US-led semiconductor technology blockade to backfire on itself, allies
Published: Aug 01, 2023 03:43 PM
Illustration: Chen Xia/GT

Illustration: Chen Xia/GT

During a recent White House meeting with the chief executive officers of American semiconductor giants, Intel, Nvidia and Qualcomm criticized the Biden administration's relentless approach to curb exports of advanced chips to Chinese customers, saying the restrictions will surely backfire on them, depleting them a big revenue source and endangering their ability to lead the sector in the future. 

The blunt warning is an attestation that the US government's so-called "small yard and high fence" strategy to scupper China's technology sector progress is ill-willed in the first place and to no avail in the end. For an example, Nvidia CEO Jensen Huang told senior US officials that limiting sales of American chips in China had "just made alternatives more popular." 

The undertone is if the American chip companies lose the market share in the world's largest semiconductor market, they will lose them permanently. All the more, the availability and quality of the software that Chinese companies are using more than compensates for any hardware restrictions by Washington, the CEOs said.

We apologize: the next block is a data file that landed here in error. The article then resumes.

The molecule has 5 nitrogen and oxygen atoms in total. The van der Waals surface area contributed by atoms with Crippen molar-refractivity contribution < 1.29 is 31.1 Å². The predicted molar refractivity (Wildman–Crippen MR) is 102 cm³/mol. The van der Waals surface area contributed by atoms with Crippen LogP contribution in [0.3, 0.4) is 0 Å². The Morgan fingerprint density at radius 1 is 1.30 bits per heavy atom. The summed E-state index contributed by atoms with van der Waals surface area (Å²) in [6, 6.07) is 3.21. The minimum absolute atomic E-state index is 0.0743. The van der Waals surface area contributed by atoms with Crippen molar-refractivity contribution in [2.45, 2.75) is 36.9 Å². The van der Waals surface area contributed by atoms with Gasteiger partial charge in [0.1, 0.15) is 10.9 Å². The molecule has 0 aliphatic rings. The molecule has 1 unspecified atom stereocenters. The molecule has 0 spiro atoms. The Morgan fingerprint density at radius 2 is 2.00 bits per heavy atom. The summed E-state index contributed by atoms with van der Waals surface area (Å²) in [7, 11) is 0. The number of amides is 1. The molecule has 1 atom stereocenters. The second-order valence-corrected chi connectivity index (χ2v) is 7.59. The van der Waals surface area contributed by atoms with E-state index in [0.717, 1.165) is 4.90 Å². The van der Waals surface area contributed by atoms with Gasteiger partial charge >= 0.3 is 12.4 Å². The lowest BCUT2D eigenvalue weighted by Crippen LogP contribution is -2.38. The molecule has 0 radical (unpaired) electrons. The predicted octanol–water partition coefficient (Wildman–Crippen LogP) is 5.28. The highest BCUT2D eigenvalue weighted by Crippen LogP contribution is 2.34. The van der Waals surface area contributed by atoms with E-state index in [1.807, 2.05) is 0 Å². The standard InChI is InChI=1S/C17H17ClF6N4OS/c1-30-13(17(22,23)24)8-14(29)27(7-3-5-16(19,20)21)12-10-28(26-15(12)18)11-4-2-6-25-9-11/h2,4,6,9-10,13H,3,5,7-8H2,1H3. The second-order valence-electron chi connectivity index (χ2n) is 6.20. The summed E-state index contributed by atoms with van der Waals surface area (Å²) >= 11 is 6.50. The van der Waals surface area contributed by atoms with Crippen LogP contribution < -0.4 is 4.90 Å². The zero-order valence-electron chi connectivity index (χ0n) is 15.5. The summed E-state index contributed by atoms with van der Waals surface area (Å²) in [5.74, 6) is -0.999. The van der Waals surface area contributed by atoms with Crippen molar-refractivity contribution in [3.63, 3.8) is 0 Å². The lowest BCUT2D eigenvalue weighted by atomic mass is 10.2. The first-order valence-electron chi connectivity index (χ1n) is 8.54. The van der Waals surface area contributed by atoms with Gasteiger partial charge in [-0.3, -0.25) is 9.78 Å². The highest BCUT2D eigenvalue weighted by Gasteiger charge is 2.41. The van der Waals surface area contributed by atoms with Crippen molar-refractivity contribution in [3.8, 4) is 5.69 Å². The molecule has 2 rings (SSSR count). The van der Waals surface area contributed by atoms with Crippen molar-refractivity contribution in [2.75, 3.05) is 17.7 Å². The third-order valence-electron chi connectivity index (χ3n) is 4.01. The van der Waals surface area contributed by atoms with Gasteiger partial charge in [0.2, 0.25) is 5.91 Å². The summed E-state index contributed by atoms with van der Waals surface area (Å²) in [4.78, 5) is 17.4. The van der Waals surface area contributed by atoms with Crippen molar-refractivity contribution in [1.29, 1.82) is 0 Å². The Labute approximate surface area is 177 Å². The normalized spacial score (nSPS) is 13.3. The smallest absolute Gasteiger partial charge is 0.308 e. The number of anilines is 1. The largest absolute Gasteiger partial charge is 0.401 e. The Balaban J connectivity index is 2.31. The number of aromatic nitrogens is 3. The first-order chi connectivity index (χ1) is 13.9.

And, Intel chief executive officer Pat Gelsinger was even more straightforward at the meeting, warning the company's planned factory complex in Ohio won't be much necessary, if the White House does not pause before implementing alleged new tougher curbs on chip exports to Chinese customers.

When the US started imposing chip restrictions on China and Chinese firms, many had warned that the measure could backfire, but the Biden administration did not back down. Instead, it added more layers to the export controls in order to drain the new economic powerhouse's ability to grow. Beijing has persistently warned that any man-made curbs on free trade gravely violate the law of the market economy and the principle of fair competition. 

According to US media reports, senior Biden administration officials including US Secretary of State Antony Blinken, US National Security Advisor Jake Sullivan and others listened to the CEO's arguments but did not make any commitments, meaning in the short run they are unlikely to put down their intention to contain China's tech rise, though they orally reiterated that they won't seek "decoupling" from China, and try to ease tensions with Beijing.